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On Gardening: No snow job: Arizona cypress makes a lovely Christmas tree

November 23, 2015

The Carolina Sapphire is one of the most popular varieties of Arizona cypress in the South.

The Arizona cypress is one of those plants that horticulturists and season gardeners alike look upon with amazement at its beauty and performance in the hot and humid Southeast. Right now we are planting small ones as living Christmas trees in containers as part of our December Nights and Holiday Lights festivities at the Coastal Georgia Botanical Gardens in Savannah.

We have already incorporated leading varieties like Carolina Sapphire, Blue Ice and Chaparral in various locations, such as the White Garden, Xeriscape Garden and, as odd as it might sound, in the Palm Collection. None is more photogenic, however, than the Chaparral in the White Garden.

The Arizona cypress is known botanically as Cupressus arizonica and is indeed native to Arizona. While that climate is decidedly different from ours, it has thrilled with its performance in the South. This year we have had enough rain to challenge many a plant species, and though the cypress is native to an arid climate, it has performed beyond expectation.

In addition to becoming a choice landscape tree it has become a staple in many local pick-your-own Christmas tree farms. This has no doubt led to the public starting to realize how they stand out in the landscape. Known for its classic Christmas tree shape, the Arizona cypress offers compact, beautiful, blue-green foliage.

Look closely and you will see that the small scale-like leaves are dotted with tiny white flecks that are actually resin glands. These glands yield an enticing evergreen fragrance when you grab or brush up against a branch. Another thing that really stands out is the dark cherry-colored stems. These stems make for a very unusual yet beautiful look in contrast with the blue-green foliage.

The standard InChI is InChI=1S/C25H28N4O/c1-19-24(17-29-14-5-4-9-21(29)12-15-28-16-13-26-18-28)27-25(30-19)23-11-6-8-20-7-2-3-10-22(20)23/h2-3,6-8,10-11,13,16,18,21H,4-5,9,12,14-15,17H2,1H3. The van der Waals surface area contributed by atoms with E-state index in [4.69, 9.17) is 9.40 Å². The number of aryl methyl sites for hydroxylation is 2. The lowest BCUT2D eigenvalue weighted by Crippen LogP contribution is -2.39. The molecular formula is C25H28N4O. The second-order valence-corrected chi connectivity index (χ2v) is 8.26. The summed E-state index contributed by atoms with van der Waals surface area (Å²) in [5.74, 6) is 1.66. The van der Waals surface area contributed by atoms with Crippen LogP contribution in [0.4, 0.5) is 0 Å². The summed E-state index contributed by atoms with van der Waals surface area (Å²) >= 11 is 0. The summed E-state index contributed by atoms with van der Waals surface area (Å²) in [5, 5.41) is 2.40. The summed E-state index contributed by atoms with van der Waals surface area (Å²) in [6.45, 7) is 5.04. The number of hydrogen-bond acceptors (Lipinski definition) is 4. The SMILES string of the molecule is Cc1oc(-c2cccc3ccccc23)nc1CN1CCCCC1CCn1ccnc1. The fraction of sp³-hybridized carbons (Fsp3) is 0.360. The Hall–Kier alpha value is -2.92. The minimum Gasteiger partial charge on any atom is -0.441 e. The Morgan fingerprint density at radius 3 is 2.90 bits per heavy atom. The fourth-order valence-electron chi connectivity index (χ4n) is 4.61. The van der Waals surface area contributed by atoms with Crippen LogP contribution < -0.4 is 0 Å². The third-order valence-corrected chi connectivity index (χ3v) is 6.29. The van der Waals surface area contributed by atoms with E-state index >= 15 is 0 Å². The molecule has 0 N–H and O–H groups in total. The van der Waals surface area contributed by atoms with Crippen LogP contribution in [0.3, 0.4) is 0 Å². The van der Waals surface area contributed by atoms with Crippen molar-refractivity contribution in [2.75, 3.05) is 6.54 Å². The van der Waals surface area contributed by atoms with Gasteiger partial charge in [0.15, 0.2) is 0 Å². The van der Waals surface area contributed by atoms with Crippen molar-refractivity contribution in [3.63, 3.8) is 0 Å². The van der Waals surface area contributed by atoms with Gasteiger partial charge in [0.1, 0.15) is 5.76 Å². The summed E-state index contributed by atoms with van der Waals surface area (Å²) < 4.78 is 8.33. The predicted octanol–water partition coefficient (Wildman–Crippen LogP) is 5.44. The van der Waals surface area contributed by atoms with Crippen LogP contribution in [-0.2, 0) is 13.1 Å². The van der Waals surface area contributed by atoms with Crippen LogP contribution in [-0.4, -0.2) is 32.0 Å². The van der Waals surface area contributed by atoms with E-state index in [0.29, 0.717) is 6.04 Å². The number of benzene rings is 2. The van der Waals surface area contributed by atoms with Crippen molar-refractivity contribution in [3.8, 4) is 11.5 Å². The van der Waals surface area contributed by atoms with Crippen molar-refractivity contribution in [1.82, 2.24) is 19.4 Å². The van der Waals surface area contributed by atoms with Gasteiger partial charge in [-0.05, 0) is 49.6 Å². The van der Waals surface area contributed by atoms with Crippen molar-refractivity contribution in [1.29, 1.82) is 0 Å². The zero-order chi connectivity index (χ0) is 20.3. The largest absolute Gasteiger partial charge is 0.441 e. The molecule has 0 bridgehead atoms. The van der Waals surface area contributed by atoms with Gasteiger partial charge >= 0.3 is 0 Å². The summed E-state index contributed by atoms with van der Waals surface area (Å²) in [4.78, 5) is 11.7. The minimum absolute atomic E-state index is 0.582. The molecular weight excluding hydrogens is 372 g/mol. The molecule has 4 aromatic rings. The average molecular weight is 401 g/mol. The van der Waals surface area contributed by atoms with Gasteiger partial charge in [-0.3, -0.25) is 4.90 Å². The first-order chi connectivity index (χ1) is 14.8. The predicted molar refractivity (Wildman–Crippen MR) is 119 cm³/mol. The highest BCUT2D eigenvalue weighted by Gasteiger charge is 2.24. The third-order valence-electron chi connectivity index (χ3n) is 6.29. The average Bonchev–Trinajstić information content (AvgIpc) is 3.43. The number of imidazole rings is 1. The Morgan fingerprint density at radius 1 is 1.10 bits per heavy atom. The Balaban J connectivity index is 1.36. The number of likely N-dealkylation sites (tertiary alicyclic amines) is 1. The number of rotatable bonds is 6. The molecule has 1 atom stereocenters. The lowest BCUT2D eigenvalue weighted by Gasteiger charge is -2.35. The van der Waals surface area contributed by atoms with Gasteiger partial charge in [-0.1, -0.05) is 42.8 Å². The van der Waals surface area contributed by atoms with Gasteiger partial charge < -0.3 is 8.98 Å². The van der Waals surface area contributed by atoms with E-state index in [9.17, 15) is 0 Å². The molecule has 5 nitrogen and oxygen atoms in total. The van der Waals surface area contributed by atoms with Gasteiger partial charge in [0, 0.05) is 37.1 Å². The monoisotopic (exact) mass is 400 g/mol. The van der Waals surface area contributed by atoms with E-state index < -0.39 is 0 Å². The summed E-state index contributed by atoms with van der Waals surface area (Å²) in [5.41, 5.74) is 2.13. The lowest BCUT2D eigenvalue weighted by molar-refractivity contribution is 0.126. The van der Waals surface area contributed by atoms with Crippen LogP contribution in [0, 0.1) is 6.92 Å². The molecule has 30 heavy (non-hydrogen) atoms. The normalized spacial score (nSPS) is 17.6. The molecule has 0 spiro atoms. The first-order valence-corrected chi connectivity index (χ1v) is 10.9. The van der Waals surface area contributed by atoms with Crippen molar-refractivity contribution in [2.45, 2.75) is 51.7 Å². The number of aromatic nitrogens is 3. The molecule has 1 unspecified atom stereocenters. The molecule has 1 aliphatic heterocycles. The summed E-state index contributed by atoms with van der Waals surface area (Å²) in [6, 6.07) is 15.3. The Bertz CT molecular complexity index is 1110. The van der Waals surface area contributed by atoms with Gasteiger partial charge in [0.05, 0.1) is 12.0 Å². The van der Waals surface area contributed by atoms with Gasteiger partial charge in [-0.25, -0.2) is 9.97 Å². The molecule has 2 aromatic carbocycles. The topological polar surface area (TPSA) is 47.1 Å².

The Arizona cypress is cold hardy from zones 6-9. To grow your own, select a site with as much sun as possible. This really allows the color to pop. It performs well in almost any soil, acidic or alkaline, as long as it is well drained. This would be one place where conditions might differ from Arizona. It can grow one to two feet per year and can reach 30 to 40 feet in height.

If your soil is tight, heavy clay and not well drained, then plan on amending it with 3 to 4 inches of organic matter, and work the bed to a depth of 8 to 10 inches. The best idea might be to copy today’s commercial landscapers and plant on raised beds. The Arizona cypress is very drought tolerant once established, but pay attention to watering the first year.

If you have ever thought about having a living Christmas tree, this would be an ideal choice. Use it indoors for about a week to 10 days and then take it outside to be planted as a memory of Christmas 2015. The Arizona cypress is an extremely ornamental tree, so a single specimen or small group makes a dramatic statement in the landscape. They also can be used for windbreaks or privacy screens. Here at our garden we have those that stand alone as specimen while others look picturesque with a backdrop of palm leaves or burgundy loropetalum foliage.

In addition to the varieties mentioned above, look also for Blue Pyramid, and Silver Smoke. The winter landscape needs evergreens to provide the bones and structure. When you can choose a blue-foliaged form like the Arizona cypress, the landscape is even prettier. Look for these and other choice conifers at your local garden center.

 

 


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